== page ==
The way Sheridan has decided to tell the story, as he almost always does, is to proceed ahead with full steam, hoping that viewers will catch up and connect the dots. It's a risky formula that's worked for him with 'Sicario' and 'Hell or High Water,' but seems to be falling short with 'Yellowstone.' It's not too surprising because, as a TV show, the longer one leaves these loose ends up, the more frustrating it becomes to watch, while in a feature, one knows all the answers lie at most 1.5-hours away. However, 'Coming Home' looked to answer some of these looming questions, the most primary of which were the reasons for the estrangement between John and Kayce, and Beth's personality.
The former was the crux of the episode, with Kayce forcefully turning down his father's request to move into the ranch and an innocent remark from Tate on how their living conditions 'sucked' compared to the ranch leading to an uncharacteristic outburst. Injected into this father-son dynamic was Kayce's wife Monica (Kelsey Asbille). We were treated to further glimpses of John's itch to want control over every aspect of his family's life when he wields his influence to try to get his daughter-in-law on his side through a possible job opportunity. But, to his exasperation, she proves to be just as stubborn as his son.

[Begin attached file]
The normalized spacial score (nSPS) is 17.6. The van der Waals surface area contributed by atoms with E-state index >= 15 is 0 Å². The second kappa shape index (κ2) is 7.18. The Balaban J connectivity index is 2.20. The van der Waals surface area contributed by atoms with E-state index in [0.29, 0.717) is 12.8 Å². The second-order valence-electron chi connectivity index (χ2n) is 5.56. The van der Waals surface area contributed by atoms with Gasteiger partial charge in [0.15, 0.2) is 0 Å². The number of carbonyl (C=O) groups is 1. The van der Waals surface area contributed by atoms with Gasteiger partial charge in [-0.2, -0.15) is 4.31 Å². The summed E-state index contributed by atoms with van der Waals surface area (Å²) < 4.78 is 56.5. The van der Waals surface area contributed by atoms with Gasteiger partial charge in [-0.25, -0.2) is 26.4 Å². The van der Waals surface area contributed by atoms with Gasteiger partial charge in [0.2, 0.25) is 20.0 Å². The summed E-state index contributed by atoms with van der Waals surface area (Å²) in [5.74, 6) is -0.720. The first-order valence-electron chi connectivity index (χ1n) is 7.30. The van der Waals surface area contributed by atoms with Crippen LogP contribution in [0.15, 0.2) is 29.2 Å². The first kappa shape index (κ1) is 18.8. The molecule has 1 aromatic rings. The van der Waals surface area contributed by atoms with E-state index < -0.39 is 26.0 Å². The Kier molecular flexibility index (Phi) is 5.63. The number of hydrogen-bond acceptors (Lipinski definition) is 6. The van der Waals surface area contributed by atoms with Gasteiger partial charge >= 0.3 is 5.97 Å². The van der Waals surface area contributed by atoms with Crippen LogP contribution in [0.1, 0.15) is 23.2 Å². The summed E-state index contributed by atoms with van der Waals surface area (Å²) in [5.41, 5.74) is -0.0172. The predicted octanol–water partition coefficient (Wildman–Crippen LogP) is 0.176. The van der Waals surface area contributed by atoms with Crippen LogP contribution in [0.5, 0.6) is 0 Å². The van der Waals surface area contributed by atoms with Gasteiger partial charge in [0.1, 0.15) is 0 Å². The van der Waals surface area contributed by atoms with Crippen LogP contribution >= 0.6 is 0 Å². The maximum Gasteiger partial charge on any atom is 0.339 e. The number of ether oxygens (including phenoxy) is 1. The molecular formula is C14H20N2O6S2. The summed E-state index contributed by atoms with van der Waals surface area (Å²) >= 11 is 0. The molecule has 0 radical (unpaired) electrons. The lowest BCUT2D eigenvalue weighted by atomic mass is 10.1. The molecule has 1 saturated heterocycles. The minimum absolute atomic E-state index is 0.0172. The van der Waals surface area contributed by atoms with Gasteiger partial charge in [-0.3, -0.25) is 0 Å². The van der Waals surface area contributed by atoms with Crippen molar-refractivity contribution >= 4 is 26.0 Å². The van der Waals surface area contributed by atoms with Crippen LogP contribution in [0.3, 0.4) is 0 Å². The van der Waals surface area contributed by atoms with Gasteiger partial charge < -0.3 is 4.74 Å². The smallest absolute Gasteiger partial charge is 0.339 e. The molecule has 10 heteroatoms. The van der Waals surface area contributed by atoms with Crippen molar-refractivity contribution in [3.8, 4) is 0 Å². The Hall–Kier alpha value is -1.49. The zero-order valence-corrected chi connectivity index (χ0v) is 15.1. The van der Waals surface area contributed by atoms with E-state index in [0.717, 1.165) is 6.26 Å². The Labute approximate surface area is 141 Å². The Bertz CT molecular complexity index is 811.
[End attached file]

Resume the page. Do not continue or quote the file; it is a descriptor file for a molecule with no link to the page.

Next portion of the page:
'Coming Home' takes to addressing Kayce's dislike towards his father, a notion that was uncertain at best from their previous interactions. It's a step in the right direction, and the exact reason for this dislike is one that should be elaborated on further and put to rest for good in, hopefully, the immediately following episode.